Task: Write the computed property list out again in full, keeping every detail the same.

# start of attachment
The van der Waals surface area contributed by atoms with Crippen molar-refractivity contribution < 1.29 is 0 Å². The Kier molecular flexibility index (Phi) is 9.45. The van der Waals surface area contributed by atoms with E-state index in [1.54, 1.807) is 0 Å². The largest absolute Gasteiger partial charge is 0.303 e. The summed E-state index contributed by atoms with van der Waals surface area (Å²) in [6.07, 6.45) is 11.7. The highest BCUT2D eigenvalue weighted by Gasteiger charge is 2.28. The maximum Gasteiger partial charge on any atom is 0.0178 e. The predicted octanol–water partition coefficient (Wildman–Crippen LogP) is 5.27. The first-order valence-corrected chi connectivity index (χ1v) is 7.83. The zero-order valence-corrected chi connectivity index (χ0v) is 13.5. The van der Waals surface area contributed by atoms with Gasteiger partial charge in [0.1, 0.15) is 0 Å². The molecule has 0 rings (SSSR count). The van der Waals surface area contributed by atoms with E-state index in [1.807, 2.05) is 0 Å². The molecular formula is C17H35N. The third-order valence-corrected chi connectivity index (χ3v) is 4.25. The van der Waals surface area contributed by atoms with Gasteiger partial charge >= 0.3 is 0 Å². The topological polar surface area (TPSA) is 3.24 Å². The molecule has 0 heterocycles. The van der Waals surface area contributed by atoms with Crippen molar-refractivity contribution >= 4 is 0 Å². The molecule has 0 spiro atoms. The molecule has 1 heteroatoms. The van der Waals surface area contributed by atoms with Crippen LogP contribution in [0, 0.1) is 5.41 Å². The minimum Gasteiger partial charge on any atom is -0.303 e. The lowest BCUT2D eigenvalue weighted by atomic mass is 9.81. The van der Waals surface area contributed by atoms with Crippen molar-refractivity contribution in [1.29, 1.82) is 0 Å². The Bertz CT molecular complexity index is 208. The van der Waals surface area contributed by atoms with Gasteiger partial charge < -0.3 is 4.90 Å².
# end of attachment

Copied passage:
The van der Waals surface area contributed by atoms with Crippen molar-refractivity contribution < 1.29 is 0 Å². The Kier molecular flexibility index (Phi) is 9.45. The van der Waals surface area contributed by atoms with E-state index in [1.54, 1.807) is 0 Å². The largest absolute Gasteiger partial charge is 0.303 e. The summed E-state index contributed by atoms with van der Waals surface area (Å²) in [6.07, 6.45) is 11.7. The highest BCUT2D eigenvalue weighted by Gasteiger charge is 2.28. The maximum Gasteiger partial charge on any atom is 0.0178 e. The predicted octanol–water partition coefficient (Wildman–Crippen LogP) is 5.27. The first-order valence-corrected chi connectivity index (χ1v) is 7.83. The zero-order valence-corrected chi connectivity index (χ0v) is 13.5. The van der Waals surface area contributed by atoms with Gasteiger partial charge in [0.1, 0.15) is 0 Å². The molecule has 0 rings (SSSR count). The van der Waals surface area contributed by atoms with E-state index in [1.807, 2.05) is 0 Å². The molecular formula is C17H35N. The third-order valence-corrected chi connectivity index (χ3v) is 4.25. The van der Waals surface area contributed by atoms with Gasteiger partial charge >= 0.3 is 0 Å². The topological polar surface area (TPSA) is 3.24 Å². The molecule has 0 heterocycles. The van der Waals surface area contributed by atoms with Crippen molar-refractivity contribution >= 4 is 0 Å². The molecule has 0 spiro atoms. The molecule has 1 heteroatoms. The van der Waals surface area contributed by atoms with Crippen LogP contribution in [0, 0.1) is 5.41 Å². The minimum Gasteiger partial charge on any atom is -0.303 e. The lowest BCUT2D eigenvalue weighted by atomic mass is 9.81. The van der Waals surface area contributed by atoms with Crippen molar-refractivity contribution in [1.29, 1.82) is 0 Å². The Bertz CT molecular complexity index is 208. The van der Waals surface area contributed by atoms with Gasteiger partial charge < -0.3 is 4.90 Å².